Putting a stop to impaired driving in Rifle
Rifle officer has a passion to keep drunk drivers off the roads
Flashing red and blue lights cut through the night near Whiteriver Avenue and East Sixteenth Street as the clock ticks midnight early Sunday morning.
For Rifle Police Officer Kelli Litzau, it is the second suspected DUI of her overtime shift — a shift she is pulling thanks to a grant through the Colorado Department of Transportation’s ongoing High Visibility Enforcement campaign.
RPD is one of many local law enforcement agencies taking part in the campaigns to help remove impaired drivers from the roadways.
“Colorado Department of Transportation gets federal funding, and every year I apply for High Visibility Enforcement grant like several agencies throughout the state,” Rifle Police Public Information Officer Robin Steffen said.
The department is currently on a 10-day campaign as part of President’s Day, one of 16 High Visibility Enforcement campaigns during a 12-month cycle from July 1 through June 30.
Steffen applies for the grants around May every year, which she started doing when she came to the Rifle Police Department in 2014.
Steffen said there is no guarantee they will get a grant and if they do, how much it will be. Each agency that receives a grant has to participate in a minimum of 10 campaigns.
The department was awarded $23,000 from CDOT for the 2019-2020 grant cycle, to use to pay overtime hours to officers who sign up to enforce the campaign.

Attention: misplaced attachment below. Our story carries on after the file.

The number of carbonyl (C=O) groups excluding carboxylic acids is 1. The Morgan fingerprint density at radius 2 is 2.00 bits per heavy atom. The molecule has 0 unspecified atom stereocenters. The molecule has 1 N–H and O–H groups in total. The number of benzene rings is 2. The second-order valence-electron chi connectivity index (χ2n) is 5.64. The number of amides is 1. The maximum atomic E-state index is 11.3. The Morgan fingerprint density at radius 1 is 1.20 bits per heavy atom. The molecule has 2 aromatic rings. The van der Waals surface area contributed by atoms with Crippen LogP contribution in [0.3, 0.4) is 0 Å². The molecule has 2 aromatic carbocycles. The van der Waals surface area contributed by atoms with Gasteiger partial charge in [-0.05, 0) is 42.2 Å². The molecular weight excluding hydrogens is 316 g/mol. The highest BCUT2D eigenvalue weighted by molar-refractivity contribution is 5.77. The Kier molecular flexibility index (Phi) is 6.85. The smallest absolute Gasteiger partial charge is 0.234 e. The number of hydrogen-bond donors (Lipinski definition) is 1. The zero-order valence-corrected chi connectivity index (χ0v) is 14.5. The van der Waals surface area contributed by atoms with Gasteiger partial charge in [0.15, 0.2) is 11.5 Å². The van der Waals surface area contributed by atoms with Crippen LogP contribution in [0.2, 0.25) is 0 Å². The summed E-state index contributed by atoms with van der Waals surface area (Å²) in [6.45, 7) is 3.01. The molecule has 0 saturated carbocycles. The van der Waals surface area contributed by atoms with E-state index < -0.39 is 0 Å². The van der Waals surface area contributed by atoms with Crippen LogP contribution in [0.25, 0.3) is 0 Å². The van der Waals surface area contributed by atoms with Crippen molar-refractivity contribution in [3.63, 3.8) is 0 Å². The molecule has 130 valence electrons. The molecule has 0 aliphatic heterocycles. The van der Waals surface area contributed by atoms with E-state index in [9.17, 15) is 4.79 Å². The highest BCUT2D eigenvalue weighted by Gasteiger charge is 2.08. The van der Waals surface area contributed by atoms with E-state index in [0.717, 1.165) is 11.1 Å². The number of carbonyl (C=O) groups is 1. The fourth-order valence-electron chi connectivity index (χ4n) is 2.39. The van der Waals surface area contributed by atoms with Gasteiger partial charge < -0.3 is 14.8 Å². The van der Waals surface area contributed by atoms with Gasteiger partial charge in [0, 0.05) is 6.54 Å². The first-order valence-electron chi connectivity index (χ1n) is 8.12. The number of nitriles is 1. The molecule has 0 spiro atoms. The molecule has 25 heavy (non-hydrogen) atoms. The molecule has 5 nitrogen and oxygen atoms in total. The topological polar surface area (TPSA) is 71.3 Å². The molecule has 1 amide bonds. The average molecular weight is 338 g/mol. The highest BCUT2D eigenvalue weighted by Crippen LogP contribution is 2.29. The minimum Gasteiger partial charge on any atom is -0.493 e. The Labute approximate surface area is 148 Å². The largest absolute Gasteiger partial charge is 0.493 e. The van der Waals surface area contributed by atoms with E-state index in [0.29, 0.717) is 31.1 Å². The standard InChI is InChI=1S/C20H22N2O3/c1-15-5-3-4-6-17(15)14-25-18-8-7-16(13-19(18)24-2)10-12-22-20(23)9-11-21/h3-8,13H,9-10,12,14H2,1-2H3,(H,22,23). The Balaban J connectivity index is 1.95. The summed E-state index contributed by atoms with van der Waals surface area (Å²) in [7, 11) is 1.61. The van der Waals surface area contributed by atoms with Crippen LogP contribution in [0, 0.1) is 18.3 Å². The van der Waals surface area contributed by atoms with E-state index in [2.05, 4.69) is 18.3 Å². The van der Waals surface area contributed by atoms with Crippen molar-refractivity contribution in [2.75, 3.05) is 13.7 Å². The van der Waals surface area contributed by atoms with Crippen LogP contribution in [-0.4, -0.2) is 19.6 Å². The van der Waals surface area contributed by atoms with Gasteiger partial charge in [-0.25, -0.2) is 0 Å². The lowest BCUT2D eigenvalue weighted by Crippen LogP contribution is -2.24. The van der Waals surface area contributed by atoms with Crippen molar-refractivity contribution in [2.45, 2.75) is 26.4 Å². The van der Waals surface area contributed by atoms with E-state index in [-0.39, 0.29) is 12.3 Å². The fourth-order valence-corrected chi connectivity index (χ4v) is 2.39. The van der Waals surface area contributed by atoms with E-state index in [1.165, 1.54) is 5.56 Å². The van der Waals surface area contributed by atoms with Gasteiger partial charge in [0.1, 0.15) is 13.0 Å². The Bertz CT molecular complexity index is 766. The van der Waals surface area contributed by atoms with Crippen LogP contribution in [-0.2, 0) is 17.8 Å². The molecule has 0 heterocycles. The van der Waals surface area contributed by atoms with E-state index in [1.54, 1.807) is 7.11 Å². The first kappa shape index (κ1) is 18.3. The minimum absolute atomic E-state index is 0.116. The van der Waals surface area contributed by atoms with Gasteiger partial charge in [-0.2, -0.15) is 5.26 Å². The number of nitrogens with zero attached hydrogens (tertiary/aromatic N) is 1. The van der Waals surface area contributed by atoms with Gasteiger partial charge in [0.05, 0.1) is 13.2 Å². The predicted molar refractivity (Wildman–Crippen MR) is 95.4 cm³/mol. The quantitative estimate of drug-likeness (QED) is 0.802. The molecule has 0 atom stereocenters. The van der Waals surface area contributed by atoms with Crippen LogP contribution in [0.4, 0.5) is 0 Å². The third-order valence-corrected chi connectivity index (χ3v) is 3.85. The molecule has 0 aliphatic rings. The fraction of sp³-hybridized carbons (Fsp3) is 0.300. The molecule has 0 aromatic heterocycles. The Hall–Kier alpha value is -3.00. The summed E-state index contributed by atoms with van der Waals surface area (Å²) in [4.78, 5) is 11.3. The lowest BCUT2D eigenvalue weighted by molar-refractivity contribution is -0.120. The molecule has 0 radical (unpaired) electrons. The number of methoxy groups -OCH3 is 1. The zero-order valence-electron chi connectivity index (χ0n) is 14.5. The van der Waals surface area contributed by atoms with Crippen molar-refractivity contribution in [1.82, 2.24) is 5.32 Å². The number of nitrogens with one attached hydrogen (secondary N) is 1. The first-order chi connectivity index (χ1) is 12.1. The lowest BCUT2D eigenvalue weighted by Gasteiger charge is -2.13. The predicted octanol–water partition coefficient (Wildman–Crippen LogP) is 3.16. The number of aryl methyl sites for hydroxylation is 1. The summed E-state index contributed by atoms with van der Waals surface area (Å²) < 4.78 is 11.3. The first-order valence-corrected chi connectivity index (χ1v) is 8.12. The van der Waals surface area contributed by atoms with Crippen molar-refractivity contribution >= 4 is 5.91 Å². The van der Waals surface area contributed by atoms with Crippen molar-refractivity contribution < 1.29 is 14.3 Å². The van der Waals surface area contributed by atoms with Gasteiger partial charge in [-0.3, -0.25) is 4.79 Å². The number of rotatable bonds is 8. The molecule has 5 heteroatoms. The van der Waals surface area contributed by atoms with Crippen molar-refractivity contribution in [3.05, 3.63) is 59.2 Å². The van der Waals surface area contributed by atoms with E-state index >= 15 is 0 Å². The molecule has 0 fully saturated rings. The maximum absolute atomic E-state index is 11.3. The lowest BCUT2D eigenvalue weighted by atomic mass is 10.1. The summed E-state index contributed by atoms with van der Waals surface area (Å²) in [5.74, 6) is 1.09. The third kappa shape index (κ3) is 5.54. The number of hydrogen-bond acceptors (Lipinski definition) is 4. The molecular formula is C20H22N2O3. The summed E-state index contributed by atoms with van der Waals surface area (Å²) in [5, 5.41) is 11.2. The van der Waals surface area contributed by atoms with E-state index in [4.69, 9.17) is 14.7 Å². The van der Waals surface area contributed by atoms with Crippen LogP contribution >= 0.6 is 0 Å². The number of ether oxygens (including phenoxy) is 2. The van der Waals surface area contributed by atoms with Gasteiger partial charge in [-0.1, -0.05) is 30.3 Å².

“This is actually an incentive they give to get officers out looking for the DUIs, to get the drunk drivers off the streets,” Steffen said.
“The CDOT funding has allowed us to be proactive when in fact we wouldn’t have been able to get out there and do it. It enables not only us, but other law enforcement agencies to get out there and make traffic stops and reward the officers who are willing to do it.”
Like all law enforcement officers, Litzau is certified in Standard Field Sobriety Testing, but she is also a certified Drug Recognition Expert.
A DRE is a law enforcement officer trained to identify people whose driving is impaired by drugs, other than, or in addition to alcohol, follows a 12-step procedure called a Drug Influence Evaluation to determine which category of drugs are causing the driver to be impaired.
Through tests and observations, Litzau can judge a person’s behavior and physical movements to determine whether they are driving under the influence of alcohol, drugs or both.
“Every person is different, every person is going to respond differently to alcohol, cocaine, meth than the other,” Litzau said. “Your body can’t hide it.”
After finishing field testing on the suspected drunk driver early Sunday, Litzau arrested the individual on suspicion of driving under the influence and transported the individual back to the station for Intoxilyzer testing, processing and paperwork.
She ended up working until 4:30 a.m. Sunday doing paperwork.
“It’s an extra dedication to go out and seek out drunk drivers,” Litzau said. “I’m just very passionate about taking impaired drivers off the roadway.”
Support Local Journalism
Support Local Journalism
Readers around Glenwood Springs and Garfield County make the Post Independent’s work possible. Your financial contribution supports our efforts to deliver quality, locally relevant journalism.
Now more than ever, your support is critical to help us keep our community informed about the evolving coronavirus pandemic and the impact it is having locally. Every contribution, however large or small, will make a difference.
Each donation will be used exclusively for the development and creation of increased news coverage.